The National Center for Special Education Research at the Institute of Education Sciences has released a brief report from the National Longitudinal Transition Study-2 entitled Facts From NLTS2: High School Completion by Youth with Disabilities. There has been an increase over time in the percentage of youth with disabilities who complete high school. However, this mark of success is much more common for some youth than others. Those with sensory or orthopedic impairments finish school at much higher rates, for example, than youth with multiple disabilities or emotional disturbances.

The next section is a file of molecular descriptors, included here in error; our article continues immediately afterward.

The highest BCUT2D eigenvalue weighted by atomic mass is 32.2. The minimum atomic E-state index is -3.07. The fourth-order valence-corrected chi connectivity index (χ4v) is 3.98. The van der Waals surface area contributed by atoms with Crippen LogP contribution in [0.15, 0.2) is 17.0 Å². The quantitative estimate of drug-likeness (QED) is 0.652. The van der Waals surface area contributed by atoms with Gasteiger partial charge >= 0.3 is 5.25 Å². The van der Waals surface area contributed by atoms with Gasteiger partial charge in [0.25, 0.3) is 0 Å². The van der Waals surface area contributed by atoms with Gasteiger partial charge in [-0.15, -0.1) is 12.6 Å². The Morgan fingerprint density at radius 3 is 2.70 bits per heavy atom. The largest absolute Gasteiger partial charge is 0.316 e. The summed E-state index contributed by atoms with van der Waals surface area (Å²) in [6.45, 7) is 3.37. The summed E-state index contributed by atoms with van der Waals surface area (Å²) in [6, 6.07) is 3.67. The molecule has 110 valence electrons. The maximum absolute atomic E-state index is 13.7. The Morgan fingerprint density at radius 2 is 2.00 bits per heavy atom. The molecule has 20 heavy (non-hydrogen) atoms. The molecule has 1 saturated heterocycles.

Whether youth with disabilities finish or drop out of high school is associated with marked differences in their experiences in the early postschool years. A high school diploma gives graduates with disabilities access to a college education that is unavailable to most dropouts. Although the two groups are equally likely to be working for pay after school, dropouts work longer hours, on average, thereby generating greater income.